• We now know that we’re seeing 12% of new cases wind up in the hospital 2-3 weeks later. We know that it is cold, wet weather that drives people indoors where germs transfer to one another easily. This germ especially likes cold weather and survives longer on cold surfaces and in a suspended state in aerosols. This is a season of holidays that are opportunities for people to gather and germs to spread. 
  • On November 19, 2020, the California Secretary of Health announced a new targeted response to purple tier counties called the “Limited Temporary Stay-at-Home Order.” This means residents are staying at home from 10:00 p.m.-5:00 a.m. At those times you can go out to get food, groceries or takeout, go out to get medications or walk the dog. All the essential services are able to be open. This puts relatively small limits on most of us but it does limit spread in those key hours when gatherings are more associated with use of substances and loss of inhibitions resulting in the spread of germs. This will be from November 21-December 21 and then it will be reevaluated. More changes may be needed. 
  • Regarding outbreaks, we had an outbreak in juvenile hall which has been mitigated and was relatively small. There was an outbreak in Redwood Cove Nursing Facility that has been very quickly contained with relatively few cases. This past week we had an outbreak at Noyo harbor Inn with very few cases. The business closed, cleaned thoroughly, and are working with public health who are facilitating outbreak testing. These outbreaks are quickly controlled because of the diligence and exemplary cooperation with business management.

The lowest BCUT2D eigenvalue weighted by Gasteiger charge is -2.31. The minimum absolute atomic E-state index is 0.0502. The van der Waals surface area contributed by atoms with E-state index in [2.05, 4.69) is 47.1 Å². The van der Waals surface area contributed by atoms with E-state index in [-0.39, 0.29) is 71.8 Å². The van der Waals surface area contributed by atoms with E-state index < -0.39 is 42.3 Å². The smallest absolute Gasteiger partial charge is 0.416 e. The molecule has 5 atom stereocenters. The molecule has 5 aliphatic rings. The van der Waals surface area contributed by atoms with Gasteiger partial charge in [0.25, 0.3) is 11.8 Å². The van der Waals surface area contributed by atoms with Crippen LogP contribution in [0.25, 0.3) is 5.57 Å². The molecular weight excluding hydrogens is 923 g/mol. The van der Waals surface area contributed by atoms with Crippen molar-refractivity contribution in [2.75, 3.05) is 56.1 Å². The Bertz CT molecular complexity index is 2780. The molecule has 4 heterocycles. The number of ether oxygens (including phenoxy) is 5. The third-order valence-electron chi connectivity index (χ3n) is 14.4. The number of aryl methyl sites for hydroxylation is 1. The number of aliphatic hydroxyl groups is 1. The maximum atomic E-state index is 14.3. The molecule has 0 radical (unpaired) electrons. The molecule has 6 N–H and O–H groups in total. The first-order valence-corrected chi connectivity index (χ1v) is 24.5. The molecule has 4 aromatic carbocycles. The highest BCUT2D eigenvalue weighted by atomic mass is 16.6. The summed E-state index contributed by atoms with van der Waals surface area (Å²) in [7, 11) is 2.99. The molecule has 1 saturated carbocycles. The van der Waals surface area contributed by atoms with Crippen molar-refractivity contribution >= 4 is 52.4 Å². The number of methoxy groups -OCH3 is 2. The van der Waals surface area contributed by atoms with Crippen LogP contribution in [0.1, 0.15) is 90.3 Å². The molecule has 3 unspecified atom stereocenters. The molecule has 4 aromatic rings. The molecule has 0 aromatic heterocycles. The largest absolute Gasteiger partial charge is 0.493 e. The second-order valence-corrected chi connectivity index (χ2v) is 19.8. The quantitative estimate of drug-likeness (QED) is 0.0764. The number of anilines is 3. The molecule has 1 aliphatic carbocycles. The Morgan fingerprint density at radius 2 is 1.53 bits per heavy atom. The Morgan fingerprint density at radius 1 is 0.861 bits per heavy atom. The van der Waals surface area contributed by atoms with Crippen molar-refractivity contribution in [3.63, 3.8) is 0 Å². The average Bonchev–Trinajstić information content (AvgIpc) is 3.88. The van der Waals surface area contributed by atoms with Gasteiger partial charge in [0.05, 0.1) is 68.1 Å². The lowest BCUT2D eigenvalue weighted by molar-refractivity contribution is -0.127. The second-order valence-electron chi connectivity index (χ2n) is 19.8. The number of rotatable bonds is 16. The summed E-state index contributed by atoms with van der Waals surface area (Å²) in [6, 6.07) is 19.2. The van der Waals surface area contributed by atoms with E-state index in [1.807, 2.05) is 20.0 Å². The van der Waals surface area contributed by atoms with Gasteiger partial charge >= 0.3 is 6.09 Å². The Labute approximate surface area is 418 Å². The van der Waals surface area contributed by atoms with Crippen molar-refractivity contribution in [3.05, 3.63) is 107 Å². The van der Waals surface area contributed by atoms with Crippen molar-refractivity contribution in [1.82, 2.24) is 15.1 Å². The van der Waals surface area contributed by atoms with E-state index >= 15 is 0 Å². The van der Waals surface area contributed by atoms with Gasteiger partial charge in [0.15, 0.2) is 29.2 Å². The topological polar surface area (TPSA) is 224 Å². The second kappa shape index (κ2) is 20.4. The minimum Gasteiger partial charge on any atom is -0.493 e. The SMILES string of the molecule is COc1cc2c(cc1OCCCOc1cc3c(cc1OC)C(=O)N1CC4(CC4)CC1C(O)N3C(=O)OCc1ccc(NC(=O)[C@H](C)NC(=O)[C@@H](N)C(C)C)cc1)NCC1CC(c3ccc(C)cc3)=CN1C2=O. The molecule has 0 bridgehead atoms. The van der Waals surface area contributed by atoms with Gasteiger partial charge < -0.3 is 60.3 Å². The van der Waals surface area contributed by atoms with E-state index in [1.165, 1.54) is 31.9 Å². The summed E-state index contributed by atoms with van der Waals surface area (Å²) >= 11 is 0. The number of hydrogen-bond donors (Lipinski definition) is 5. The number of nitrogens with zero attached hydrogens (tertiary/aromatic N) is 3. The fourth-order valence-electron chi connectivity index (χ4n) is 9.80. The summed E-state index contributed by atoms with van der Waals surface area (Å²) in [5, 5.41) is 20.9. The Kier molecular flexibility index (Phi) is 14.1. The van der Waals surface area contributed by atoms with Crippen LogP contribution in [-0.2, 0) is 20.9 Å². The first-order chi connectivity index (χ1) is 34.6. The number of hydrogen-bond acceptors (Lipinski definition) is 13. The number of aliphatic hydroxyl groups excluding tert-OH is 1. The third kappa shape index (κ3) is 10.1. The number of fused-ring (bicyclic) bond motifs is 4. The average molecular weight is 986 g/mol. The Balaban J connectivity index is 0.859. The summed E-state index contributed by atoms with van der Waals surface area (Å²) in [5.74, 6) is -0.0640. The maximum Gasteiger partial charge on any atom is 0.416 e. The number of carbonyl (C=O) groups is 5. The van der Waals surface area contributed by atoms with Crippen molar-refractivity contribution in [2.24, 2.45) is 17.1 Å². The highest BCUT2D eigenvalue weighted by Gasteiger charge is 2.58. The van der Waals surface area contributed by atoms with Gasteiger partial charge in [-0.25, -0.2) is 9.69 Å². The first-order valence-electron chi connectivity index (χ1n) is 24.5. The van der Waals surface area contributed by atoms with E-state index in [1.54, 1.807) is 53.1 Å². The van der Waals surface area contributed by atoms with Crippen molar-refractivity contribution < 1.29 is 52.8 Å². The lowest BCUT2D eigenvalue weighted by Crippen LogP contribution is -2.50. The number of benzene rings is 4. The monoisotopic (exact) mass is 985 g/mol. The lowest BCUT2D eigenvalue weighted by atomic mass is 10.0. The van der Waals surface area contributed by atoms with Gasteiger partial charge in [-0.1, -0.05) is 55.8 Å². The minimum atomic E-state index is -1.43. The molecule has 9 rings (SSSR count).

• Today, there was another outbreak that was reported in a board and care facility. Again, outbreak testing will be going forward. We have a great outbreak testing team. When they call, please be forthright with them and give them your information. If you have questions about businesses or a citizen, contact the Call Center at 707-472-2759.
  • Outbreaks are not responsible for the vast majority of cases. There is no specific industry that we have identified. The majority continue to be community spread and close contacts. Many are home clusters. Analysis of our data over the past month shows that more than 50% of new cases were spread in the home. This has to do with failure to quarantine correctly. 
  • Bekkie Emery, Director of Mendocino County Social Services: Quarantine has been defined as closer than 6 feet for up to 15 minutes in a 24 hour period. This is different than previously, specifically 15 minutes rather than 10. The 15 minutes are not required to be continuous. It could be three interactions of 5 minutes in one day. Individuals in quarantine should be separating entirely from anyone in isolation. Also, whenever possible, they should be separating entirely from other people that are in quarantine in their household. If the household doesn’t allow for the separations, we encourage residents to use our alternative care sites to help support keeping family safe. We do recognize that there are some situations where people cannot separate such as a parent and a child. In these situations, individuals in quarantine that are unable to be separate need to wear a mask and maintain a social distance of six feet whenever possible. All flat services and restrooms must be cleaned between uses and disposable dishes/utensils are encouraged. At the end of the quarantine, it is recommended individuals get a COVID-19 test. That recommendation is suggested for those that are released from quarantine, not those released from isolation.